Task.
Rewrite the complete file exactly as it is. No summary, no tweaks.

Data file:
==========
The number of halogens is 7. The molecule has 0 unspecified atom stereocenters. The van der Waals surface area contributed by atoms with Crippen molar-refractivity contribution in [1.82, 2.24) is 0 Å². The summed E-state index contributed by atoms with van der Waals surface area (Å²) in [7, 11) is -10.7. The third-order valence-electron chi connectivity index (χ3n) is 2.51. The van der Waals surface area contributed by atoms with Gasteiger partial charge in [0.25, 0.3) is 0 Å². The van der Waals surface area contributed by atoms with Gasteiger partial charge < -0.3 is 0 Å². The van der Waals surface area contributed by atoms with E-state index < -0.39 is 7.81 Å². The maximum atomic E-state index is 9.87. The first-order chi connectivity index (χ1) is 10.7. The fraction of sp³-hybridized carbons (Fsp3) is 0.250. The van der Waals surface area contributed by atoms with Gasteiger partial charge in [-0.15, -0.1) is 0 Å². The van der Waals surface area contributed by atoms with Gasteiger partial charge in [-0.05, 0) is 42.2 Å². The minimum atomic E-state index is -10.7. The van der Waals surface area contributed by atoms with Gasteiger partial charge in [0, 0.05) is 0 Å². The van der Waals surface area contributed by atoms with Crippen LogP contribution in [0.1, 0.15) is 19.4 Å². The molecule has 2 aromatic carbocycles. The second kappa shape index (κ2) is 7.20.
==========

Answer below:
The number of halogens is 7. The molecule has 0 unspecified atom stereocenters. The van der Waals surface area contributed by atoms with Crippen molar-refractivity contribution in [1.82, 2.24) is 0 Å². The summed E-state index contributed by atoms with van der Waals surface area (Å²) in [7, 11) is -10.7. The third-order valence-electron chi connectivity index (χ3n) is 2.51. The van der Waals surface area contributed by atoms with Gasteiger partial charge in [0.25, 0.3) is 0 Å². The van der Waals surface area contributed by atoms with Gasteiger partial charge < -0.3 is 0 Å². The van der Waals surface area contributed by atoms with E-state index < -0.39 is 7.81 Å². The maximum atomic E-state index is 9.87. The first-order chi connectivity index (χ1) is 10.7. The fraction of sp³-hybridized carbons (Fsp3) is 0.250. The van der Waals surface area contributed by atoms with Gasteiger partial charge in [-0.15, -0.1) is 0 Å². The van der Waals surface area contributed by atoms with Gasteiger partial charge in [-0.05, 0) is 42.2 Å². The minimum atomic E-state index is -10.7. The van der Waals surface area contributed by atoms with Gasteiger partial charge in [0, 0.05) is 0 Å². The van der Waals surface area contributed by atoms with Crippen LogP contribution in [0.1, 0.15) is 19.4 Å². The molecule has 2 aromatic carbocycles. The second kappa shape index (κ2) is 7.20.